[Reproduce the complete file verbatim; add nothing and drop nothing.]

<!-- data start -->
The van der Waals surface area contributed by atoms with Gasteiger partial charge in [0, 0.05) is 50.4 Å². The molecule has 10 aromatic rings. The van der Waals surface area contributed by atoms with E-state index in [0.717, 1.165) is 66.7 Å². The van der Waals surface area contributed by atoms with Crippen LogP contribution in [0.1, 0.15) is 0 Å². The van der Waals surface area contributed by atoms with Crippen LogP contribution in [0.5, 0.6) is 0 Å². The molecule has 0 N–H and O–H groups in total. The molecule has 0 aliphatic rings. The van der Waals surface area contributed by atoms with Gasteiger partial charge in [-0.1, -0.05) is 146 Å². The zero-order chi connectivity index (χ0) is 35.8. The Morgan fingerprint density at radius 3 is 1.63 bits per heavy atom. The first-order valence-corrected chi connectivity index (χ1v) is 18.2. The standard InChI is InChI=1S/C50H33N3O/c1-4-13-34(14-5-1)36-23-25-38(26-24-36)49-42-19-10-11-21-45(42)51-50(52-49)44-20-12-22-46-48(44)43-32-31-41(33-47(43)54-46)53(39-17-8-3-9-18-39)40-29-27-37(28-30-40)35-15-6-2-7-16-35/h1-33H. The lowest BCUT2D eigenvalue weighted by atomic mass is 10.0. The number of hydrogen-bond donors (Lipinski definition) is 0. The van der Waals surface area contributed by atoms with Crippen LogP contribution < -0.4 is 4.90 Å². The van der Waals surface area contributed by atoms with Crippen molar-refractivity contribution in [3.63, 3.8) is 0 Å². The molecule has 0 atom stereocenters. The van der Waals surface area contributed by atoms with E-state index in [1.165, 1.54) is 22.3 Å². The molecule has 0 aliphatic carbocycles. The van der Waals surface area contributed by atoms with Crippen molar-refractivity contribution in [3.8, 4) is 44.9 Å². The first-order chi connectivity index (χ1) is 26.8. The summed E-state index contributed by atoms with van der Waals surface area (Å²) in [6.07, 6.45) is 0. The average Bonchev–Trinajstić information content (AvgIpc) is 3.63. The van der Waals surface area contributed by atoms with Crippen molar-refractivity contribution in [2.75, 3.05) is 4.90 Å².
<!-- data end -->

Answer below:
The van der Waals surface area contributed by atoms with Gasteiger partial charge in [0, 0.05) is 50.4 Å². The molecule has 10 aromatic rings. The van der Waals surface area contributed by atoms with E-state index in [0.717, 1.165) is 66.7 Å². The van der Waals surface area contributed by atoms with Crippen LogP contribution in [0.1, 0.15) is 0 Å². The van der Waals surface area contributed by atoms with Crippen LogP contribution in [0.5, 0.6) is 0 Å². The molecule has 0 N–H and O–H groups in total. The molecule has 0 aliphatic rings. The van der Waals surface area contributed by atoms with Gasteiger partial charge in [-0.1, -0.05) is 146 Å². The zero-order chi connectivity index (χ0) is 35.8. The Morgan fingerprint density at radius 3 is 1.63 bits per heavy atom. The first-order valence-corrected chi connectivity index (χ1v) is 18.2. The standard InChI is InChI=1S/C50H33N3O/c1-4-13-34(14-5-1)36-23-25-38(26-24-36)49-42-19-10-11-21-45(42)51-50(52-49)44-20-12-22-46-48(44)43-32-31-41(33-47(43)54-46)53(39-17-8-3-9-18-39)40-29-27-37(28-30-40)35-15-6-2-7-16-35/h1-33H. The lowest BCUT2D eigenvalue weighted by atomic mass is 10.0. The number of hydrogen-bond donors (Lipinski definition) is 0. The van der Waals surface area contributed by atoms with Crippen LogP contribution < -0.4 is 4.90 Å². The van der Waals surface area contributed by atoms with Crippen molar-refractivity contribution in [3.63, 3.8) is 0 Å². The molecule has 0 atom stereocenters. The van der Waals surface area contributed by atoms with E-state index in [1.165, 1.54) is 22.3 Å². The molecule has 0 aliphatic carbocycles. The van der Waals surface area contributed by atoms with Crippen molar-refractivity contribution in [3.8, 4) is 44.9 Å². The first-order chi connectivity index (χ1) is 26.8. The summed E-state index contributed by atoms with van der Waals surface area (Å²) in [6.07, 6.45) is 0. The average Bonchev–Trinajstić information content (AvgIpc) is 3.63. The van der Waals surface area contributed by atoms with Crippen molar-refractivity contribution in [2.75, 3.05) is 4.90 Å².